But that does not mean that a Brazilian playing his football in Russia or Ukraine is necessarily trapped in a gilded cage. True, until comparatively recently it was certainly the case that a Brazilian based there was out of sight, out of mind. But things are changing. Toward the end of last year Brazilian TV was even screening the occasional game from Russia. And the history of Shaktah Donetsk's attacking midfielder Jadson should serve as an inspiration to all Brazilian players in Eastern Europe.

Jadson made his name in 2004, when his clever passing was the main supply line for striker Washington in the Atletico Paranaense side that came second in the Brazilian championship. From the provincial southern city of Coritiba, Atletico are not one of Brazil's glamour sides. So when Jadson joined Ukraine club Shaktah the following year it was all too easy for him to be forgotten back at home. There was no press lobby in Sao Paulo or Rio de Janeiro calling for him to be included in the national squad.

This year, though, Jadson has forced his way in. Six years away, with no noticeable constituency in Brazil, and at the relatively advanced age of 27, Jadson has been brought in from the cold. Brazil coach Mano Menezes was crying out for an attacking midfielder with good passing skills. Jadson came off the bench to give a bright cameo in his international debut against France in February, and produced a sound display 10 days ago when selected from the start to face Scotland. And where Jadson has gone, other Brazilians based in Eastern Europe can follow.

Clearly, Jadson's claims have been boosted by Shaktah's run to the quarterfinals of the Champions League. But he is only one of a Brazilian group which gives the side its attacking force. If Eduardo da Silva, a naturalized Croatian but Brazilian born and bred, is included, then of the 18 goals the team have accumulated so far in the competition, all but five have been scored by Brazilians.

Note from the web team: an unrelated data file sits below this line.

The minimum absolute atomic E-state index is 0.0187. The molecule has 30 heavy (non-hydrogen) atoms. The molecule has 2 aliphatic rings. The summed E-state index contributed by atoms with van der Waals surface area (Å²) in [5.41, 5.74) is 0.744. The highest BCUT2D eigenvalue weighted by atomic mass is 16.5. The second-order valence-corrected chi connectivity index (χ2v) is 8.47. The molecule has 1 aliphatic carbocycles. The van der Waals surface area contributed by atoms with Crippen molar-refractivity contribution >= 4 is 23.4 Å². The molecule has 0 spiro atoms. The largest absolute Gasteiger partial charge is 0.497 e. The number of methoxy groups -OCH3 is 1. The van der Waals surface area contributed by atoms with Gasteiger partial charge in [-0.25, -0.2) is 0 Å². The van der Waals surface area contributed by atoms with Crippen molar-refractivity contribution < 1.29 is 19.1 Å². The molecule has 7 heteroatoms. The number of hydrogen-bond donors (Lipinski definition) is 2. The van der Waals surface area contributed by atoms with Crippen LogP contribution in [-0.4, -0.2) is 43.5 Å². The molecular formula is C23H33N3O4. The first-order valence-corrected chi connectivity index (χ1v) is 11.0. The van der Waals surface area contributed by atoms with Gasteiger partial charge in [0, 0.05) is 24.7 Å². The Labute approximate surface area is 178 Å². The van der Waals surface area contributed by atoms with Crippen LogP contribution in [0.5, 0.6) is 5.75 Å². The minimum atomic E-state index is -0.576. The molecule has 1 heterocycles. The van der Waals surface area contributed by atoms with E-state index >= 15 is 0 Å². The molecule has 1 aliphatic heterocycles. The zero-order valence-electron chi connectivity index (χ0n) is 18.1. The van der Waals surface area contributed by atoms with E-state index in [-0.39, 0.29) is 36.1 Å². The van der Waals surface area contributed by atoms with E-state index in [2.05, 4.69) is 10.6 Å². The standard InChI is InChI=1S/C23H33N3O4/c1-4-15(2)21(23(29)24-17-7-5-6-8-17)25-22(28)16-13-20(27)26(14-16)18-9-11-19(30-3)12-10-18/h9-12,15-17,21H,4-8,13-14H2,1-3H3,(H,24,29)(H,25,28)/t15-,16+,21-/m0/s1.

Strong center forward Luiz Adriano is a possible contender for future international recognition. Left footed attacking midfielder Douglas Costa has already been included in the senior squad, while his colleague Willian has played for Brazil at Under-20 level, at which dynamic midfielder Fernandinho (currently injured) was a world champion in 2003.

He was fit for action in the Shaktah team that won the last version of the UEFA Cup, beating Germany's Werder Bremen 2-1 in 2009. Willian also played, and the goals were scored by Luiz Adriano and Jadson. That was an excellent achievement, but the Champions League carries a far greater weight, and the recent home and away wins over Roma have done wonders for the profile of the club in Brazil and elsewhere.

Now, though, comes the supreme test -- Barcelona in the quarterfinals. If Shaktah can put up a good fight against the Catalan giants then top clubs in Western Europe may yet be tempted to consider an offer for members of the club's Brazilian contingent. But as they showed in 2009, and as Jadson has demonstrated this year, these South American pioneers do not necessarily have to leave Ukraine to have a taste of glory with club and country. Story from Si.com Tim Vickery.